Adopting the #PrayForMizzou hashtag in the hours after former UM System President Tim Wolfe resigned, Russian cyber trolls and their robotic repeaters stoked fear of a violent white backlash, Prier found in his peer-reviewed research, published in November 2017 in Strategic Studies Quarterly.

Some of the fear was well-grounded. A threat from inside Missouri posted on Yik Yak led to the arrest of Hunter Park in Rolla. But much of it was baseless, fed by Russian Twitter accounts including one with the handle @FanFan1911 and a user name of “Jermaine,” whose avatar was a photo of a black man. @FanFan1911 tweeted falsely that the Ku Klux Klan was marching on the campus backed by police.

Prier, a 2003 MU graduate, traced the activities of @FanFan1911 and other Russian troll actors while doing master’s degree research at the Air University for the School of Advanced Air and Space Studies. He remembered @FanFan1911 specifically because he called the Twitter user a liar on Nov. 11, 2015.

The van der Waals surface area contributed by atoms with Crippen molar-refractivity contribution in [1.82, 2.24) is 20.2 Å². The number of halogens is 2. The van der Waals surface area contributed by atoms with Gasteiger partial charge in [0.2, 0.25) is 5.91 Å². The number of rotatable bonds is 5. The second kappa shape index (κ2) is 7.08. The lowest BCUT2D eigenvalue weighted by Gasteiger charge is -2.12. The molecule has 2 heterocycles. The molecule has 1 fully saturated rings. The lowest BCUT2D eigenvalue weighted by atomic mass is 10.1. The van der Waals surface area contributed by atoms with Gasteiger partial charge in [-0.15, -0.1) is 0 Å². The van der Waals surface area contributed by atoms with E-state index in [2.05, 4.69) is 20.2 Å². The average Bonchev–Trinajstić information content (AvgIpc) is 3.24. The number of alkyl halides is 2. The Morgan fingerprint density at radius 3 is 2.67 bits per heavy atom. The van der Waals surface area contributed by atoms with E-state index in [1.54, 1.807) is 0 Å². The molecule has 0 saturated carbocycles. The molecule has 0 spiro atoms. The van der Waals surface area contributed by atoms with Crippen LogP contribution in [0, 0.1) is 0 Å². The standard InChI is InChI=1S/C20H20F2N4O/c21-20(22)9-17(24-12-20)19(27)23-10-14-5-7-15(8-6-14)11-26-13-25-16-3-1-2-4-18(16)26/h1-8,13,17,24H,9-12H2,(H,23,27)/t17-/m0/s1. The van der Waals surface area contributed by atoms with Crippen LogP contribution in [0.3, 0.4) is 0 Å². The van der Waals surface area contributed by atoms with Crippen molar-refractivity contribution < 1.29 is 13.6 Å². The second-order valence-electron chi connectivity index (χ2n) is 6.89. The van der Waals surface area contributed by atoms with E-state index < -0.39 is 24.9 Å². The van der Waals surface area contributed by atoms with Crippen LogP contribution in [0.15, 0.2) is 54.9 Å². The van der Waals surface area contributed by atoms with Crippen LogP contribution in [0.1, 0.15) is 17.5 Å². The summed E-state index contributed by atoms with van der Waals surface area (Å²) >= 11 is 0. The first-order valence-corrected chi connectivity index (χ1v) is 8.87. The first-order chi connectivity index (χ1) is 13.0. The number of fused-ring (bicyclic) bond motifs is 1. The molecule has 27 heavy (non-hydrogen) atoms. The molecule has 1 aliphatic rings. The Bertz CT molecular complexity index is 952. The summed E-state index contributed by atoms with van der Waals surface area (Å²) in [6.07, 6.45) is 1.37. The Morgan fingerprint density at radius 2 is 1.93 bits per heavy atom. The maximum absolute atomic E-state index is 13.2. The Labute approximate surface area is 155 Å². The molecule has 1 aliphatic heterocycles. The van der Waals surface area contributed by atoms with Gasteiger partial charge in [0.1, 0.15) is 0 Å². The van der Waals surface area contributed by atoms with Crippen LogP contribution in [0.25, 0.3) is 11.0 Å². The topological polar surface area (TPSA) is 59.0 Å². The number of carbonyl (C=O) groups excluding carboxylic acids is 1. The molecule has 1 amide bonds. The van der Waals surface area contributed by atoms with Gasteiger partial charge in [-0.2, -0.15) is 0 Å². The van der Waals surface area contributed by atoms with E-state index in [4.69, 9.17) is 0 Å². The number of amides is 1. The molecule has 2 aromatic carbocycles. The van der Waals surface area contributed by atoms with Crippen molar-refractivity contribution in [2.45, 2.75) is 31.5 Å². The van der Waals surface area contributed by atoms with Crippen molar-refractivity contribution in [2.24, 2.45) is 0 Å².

He’s not 100 percent certain that @FanFan1911 was a Russian, he said. But the way the user’s targets changed – from Europe to the United States, back to Europe again during the Syrian refugee crisis and again to target the U.S. during the election – and the way robots were set up to retweet him, the account fits every measure he has available.

“The final discriminator was after Hillary Clinton used basket of deplorables in a speech, all the accounts I had been monitoring changed their names to deplorables-something or other,” Prier said. “It was bizarro world.”

Prier’s findings about how Russians inserted themselves into MU’s problems make up only a small portion of his article, which is a broader look at the social media tactics employed by the Islamic State and Russia to achieve their strategic goals and how U.S. policy makers should consider it a new field of competition.